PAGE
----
The learning curve was one aspect we had to master, but another was creating a healthy boundary around our relationship from work. We’ve agreed that once we step into the studio, we’re now colleagues. We don’t display any affection while working together. We have clear processes with checklists about our production process. We’ve dialed everything in to where we don’t have to think about executing – we get to devote our energy to being creative instead!
Q: What motivated your relocation from California to Hong Kong?
A: Safety, family support and cultural enrichment.
We left California when anti-Asian hate was just beginning, and it has sustained since then. We had two close encounters with gun violence, one with Dove in the car, and we just didn’t want to subject our small family to that.
I also have so much family in Hong Kong to support Dove’s upbringing. It truly takes a village to raise a child, and I’m just so happy Dovey gets to be surrounded by many of those who love her.
I believe it’s important for Dove to connect with Hong Kong culture and learn Cantonese. I want her to have a favorite street food item she craves. I want her to know what a dai pai dong is. I’m proud to be a Hong Konger, and it’s important for me that Dove knows what we’re about.
Q: What’s been the best thing about living in Hong Kong that you can’t experience in California and vice versa?
A: The best thing about living in Hong Kong which you can’t experience in California is the ability to get a lot of things done in a single day. Hong Kong is so convenient – from the MTR to using Octopus – there’s a lot of time-saving aspects of life that make being productive easier in Hong Kong.
The best thing about California is In-N-Out. :)
Q: Having experience in both places, do you prefer raising your family in the US or in HK?
A: Right now, I prefer to raise my family in Hong Kong. The US will always be home, and I want to go back eventually. But Hong Kong is just so much safer, more convenient and overall a more enriching environment for us at present.
Q: What advice would you give someone making a similar move from the US to HK?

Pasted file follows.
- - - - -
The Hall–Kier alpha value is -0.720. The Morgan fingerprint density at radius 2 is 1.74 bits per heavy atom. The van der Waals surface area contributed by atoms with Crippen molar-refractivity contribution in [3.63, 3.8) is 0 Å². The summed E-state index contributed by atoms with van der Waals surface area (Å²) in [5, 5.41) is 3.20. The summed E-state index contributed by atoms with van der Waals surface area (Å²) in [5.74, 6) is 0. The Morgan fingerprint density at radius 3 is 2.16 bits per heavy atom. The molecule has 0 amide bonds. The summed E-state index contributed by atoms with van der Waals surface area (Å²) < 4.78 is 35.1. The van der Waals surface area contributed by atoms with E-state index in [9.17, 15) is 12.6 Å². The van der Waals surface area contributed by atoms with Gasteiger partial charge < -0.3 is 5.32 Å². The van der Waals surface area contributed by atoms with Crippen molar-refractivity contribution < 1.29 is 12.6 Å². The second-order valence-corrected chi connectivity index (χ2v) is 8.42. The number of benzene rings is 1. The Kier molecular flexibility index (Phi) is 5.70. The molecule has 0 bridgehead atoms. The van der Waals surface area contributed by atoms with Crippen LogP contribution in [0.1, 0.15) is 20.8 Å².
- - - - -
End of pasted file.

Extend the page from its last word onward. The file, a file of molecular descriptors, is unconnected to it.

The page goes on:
A: 1: Get your visas before you arrive in HK since it could take a while. 2: Embrace the uncertainty.
Q: What’s one piece of advice you wish you had been given when you first started content creation?
A: The “haters” might be vocal, but they are always a very small minority of your audience. And they are still “fans.”
I used to get worked up whenever someone left a negative comment. My entire day would be ruined. Until I realized I have at least 10 people willing to support me and show me love for every person that tries to bring me down.
The haters are still fans, also. They feel the need to pay attention to every flaw, spending their days focused on others. I understand any outward negativity is likely due to internal projection. And at the end of the day, a negative comment is still a comment that helps with engagement. So haters are really just confused, insecure fans. They don’t bother me anymore.
Q: What’s the biggest challenge you’ve had to overcome, and how did you overcome it?
A: My gap year in college was because I wasn’t doing well academically, and it affected my self-esteem. I felt like I was useless and needed an outlet to regain some of my agency back. I devoted myself to content creation during that gap year as a way to fill that insecurity about my own worth. And I’m so glad I did! I learned a lot about myself and still have this career. I’m so grateful.
Q: What’s the biggest lesson you’ve learned since starting content creation?
A: Popularity comes and goes. Your audience doesn’t stay because you’re on the latest trend. They stay because you’re real. Today’s viewer knows when someone is being fake or only doing something for money. The biggest lesson is to be yourself.
Q: What’s next for you?
A: Maybe baby #2. :) I’m honestly in a space in my life where I’m content doing more of the same.